I keep going back and forth over whether to tell him what I experienced.  I don't feel peace about it either way.  What should I do?

Worried Wife

Dear Worried Wife,

You ask if you should tell your husband that you have a message from God that you will be pregnant next summer when your brother gets married.  I think that it would be a mistake to share this with your husband for two main reasons:

First of all, you mentioned that your husband is currently having spiritual struggles.  What would happen to him spiritually if he believed that you had a message from God and it did not come to pass?  We know that it is impossible for God to lie (Hebrews 6:18).  If this truly is a message from God, it will come to pass.  Therefore, if your husband believes that you received a message from God and it doesn’t come to pass, his trust in God will plummet.  He may even doubt the existence of God.  Therefore, it is best to not tell your husband anything and to take a wait-and-see approach. 

Secondly, you have no way of knowing that your “thought” is a message from God.  Even you acknowledged that it might not be from God.  You are basing the possibility that it could be a message from God on a past experience in which you had a “thought” about something that came true.  This is flimsy evidence, at best, that God is sending you messages through you thoughts.  The Bible tells us, “The heart is deceitful above all things” (Jeremiah 17:9).  Many people have believed things that were not true and made mistakes that they have long regretted because they followed what they believed God was speaking to them in their heart.  The Bible tells us that in times past God spoke to individuals through various ways (such as directly, audibly, in dreams, in visions, through prophets, and other ways), but now He speaks to us through the words of Jesus and the Bible which is the inspired word of God (Hebrews 1:1-2, 2 Peter 1:21).  An examination of all the Biblical examples of God speaking to people indicate that in all cases it was so that God’s will would be accomplished.  I can find no example that God ever gave a specific message to any individual regarding personal future events.  (I invite my readers to show me any examples that they may find.)  Therefore, rather than wondering that God might be sending you messages about your future through your thoughts, it’s best to just trust your future to God and live each day as it comes (Matthew 6:34).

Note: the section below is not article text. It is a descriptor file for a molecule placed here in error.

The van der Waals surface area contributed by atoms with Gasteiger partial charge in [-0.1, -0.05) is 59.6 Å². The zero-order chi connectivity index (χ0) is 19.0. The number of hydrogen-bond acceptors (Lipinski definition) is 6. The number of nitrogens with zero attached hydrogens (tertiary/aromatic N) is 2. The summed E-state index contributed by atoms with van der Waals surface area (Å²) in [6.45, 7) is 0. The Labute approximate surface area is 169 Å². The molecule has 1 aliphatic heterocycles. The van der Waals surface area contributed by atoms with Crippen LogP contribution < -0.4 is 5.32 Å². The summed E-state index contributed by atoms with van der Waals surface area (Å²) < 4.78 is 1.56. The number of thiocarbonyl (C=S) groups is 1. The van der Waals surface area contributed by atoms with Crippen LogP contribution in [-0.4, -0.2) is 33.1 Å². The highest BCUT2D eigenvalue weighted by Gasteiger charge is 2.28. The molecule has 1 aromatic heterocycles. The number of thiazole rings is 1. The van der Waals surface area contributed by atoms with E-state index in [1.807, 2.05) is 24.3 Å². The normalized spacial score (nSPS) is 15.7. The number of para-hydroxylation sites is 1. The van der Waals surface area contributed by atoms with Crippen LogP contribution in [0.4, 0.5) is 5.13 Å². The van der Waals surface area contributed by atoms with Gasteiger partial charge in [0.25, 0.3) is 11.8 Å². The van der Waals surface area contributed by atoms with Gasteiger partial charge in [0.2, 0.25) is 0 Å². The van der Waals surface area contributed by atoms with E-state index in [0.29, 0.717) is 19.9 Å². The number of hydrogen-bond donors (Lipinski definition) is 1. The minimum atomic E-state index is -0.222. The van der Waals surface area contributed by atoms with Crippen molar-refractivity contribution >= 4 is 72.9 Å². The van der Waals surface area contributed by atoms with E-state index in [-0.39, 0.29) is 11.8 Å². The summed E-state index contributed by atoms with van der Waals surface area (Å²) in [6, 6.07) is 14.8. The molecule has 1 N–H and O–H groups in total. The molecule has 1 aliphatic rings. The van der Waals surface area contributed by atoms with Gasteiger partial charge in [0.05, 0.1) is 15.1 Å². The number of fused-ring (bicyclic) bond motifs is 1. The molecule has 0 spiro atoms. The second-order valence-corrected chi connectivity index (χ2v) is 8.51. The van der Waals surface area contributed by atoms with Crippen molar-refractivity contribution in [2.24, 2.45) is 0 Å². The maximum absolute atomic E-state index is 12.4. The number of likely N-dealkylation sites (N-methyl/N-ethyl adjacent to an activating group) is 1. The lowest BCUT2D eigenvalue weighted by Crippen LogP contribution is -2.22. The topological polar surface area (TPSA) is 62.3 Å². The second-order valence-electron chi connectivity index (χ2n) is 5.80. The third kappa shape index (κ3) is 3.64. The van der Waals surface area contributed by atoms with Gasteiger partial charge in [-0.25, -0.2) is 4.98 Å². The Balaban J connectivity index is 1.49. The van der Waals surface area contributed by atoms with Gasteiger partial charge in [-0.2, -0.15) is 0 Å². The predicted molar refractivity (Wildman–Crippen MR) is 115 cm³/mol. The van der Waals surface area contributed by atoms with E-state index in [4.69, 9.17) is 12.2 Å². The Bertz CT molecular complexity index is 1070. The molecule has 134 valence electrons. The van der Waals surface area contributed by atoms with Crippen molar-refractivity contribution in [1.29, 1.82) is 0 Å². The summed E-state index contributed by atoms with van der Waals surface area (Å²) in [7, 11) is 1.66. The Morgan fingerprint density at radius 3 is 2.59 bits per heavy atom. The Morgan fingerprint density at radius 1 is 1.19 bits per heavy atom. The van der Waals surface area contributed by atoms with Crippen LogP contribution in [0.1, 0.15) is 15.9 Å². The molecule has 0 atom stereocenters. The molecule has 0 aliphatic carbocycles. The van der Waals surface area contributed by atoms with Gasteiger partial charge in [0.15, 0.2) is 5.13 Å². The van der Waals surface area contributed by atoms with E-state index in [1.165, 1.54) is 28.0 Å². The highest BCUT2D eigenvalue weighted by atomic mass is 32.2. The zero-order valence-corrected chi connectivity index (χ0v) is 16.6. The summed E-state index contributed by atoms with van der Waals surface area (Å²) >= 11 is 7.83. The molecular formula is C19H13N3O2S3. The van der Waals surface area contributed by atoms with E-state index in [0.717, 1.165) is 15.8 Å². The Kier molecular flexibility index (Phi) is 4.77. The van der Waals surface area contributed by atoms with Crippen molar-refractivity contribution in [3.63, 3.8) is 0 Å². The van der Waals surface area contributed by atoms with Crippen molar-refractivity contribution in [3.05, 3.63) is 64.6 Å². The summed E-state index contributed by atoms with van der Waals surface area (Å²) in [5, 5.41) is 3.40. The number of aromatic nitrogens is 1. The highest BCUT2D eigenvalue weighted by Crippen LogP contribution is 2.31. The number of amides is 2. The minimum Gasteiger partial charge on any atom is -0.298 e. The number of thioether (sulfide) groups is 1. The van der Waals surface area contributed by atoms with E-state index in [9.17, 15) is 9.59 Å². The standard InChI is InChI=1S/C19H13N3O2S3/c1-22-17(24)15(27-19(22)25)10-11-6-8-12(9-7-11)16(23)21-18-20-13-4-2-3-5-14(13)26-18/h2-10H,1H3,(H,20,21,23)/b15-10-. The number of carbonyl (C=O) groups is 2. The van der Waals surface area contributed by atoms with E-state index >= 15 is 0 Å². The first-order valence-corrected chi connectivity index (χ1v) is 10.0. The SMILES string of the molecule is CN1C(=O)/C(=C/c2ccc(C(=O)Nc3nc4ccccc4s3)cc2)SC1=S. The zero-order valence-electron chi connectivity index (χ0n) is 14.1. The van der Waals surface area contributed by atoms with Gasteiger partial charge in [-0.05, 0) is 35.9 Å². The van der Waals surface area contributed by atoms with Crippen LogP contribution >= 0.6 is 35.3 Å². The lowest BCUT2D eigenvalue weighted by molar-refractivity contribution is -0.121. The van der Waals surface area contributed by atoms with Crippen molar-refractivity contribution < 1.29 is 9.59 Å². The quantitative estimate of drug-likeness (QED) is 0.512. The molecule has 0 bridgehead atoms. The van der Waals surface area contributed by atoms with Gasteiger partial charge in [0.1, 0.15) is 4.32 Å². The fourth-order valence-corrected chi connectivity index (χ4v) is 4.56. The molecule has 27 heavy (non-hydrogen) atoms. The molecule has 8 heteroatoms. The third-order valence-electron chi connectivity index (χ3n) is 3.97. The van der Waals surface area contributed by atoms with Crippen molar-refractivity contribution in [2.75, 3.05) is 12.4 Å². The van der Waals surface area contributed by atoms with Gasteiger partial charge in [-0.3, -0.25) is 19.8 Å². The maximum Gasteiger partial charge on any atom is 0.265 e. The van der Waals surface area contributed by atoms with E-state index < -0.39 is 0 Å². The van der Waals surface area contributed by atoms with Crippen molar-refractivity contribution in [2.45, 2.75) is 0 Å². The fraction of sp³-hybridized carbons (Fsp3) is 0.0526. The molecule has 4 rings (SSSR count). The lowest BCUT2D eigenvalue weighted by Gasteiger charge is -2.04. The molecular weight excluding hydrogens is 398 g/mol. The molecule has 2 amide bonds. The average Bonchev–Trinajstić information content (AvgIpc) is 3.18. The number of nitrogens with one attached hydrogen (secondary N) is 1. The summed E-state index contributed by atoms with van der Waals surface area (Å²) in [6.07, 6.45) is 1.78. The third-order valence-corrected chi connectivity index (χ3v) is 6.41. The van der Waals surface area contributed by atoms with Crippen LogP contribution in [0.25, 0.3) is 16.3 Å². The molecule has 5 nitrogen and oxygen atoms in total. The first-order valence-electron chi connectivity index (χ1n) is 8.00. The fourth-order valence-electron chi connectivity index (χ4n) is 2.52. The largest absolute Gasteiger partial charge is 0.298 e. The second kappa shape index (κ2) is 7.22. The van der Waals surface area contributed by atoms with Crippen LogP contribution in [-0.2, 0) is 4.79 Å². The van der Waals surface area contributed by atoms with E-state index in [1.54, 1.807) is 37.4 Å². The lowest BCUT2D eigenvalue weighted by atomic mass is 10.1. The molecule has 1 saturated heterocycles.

God bless,
Aunt Dara

Tuesday, October 24, 2017

Must a Christian Help Everyone Who Asks for Assistance?

Dear Aunt Dara,